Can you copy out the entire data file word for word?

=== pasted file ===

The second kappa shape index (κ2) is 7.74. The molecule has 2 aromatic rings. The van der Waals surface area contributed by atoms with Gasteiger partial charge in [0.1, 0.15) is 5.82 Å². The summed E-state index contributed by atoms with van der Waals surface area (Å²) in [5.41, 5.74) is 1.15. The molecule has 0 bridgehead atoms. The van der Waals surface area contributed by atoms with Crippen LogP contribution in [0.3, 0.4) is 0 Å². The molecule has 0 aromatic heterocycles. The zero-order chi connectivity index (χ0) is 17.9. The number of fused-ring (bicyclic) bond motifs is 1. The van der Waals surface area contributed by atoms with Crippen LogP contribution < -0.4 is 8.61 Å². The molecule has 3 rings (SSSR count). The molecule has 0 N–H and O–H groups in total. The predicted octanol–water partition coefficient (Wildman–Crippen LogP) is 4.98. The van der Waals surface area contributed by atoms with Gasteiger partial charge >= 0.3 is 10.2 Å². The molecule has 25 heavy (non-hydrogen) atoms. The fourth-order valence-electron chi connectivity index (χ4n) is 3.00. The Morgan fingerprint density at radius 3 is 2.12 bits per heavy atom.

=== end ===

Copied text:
The second kappa shape index (κ2) is 7.74. The molecule has 2 aromatic rings. The van der Waals surface area contributed by atoms with Gasteiger partial charge in [0.1, 0.15) is 5.82 Å². The summed E-state index contributed by atoms with van der Waals surface area (Å²) in [5.41, 5.74) is 1.15. The molecule has 0 bridgehead atoms. The van der Waals surface area contributed by atoms with Crippen LogP contribution in [0.3, 0.4) is 0 Å². The molecule has 0 aromatic heterocycles. The zero-order chi connectivity index (χ0) is 17.9. The number of fused-ring (bicyclic) bond motifs is 1. The van der Waals surface area contributed by atoms with Crippen LogP contribution < -0.4 is 8.61 Å². The molecule has 3 rings (SSSR count). The molecule has 0 N–H and O–H groups in total. The predicted octanol–water partition coefficient (Wildman–Crippen LogP) is 4.98. The van der Waals surface area contributed by atoms with Gasteiger partial charge >= 0.3 is 10.2 Å². The molecule has 25 heavy (non-hydrogen) atoms. The fourth-order valence-electron chi connectivity index (χ4n) is 3.00. The Morgan fingerprint density at radius 3 is 2.12 bits per heavy atom.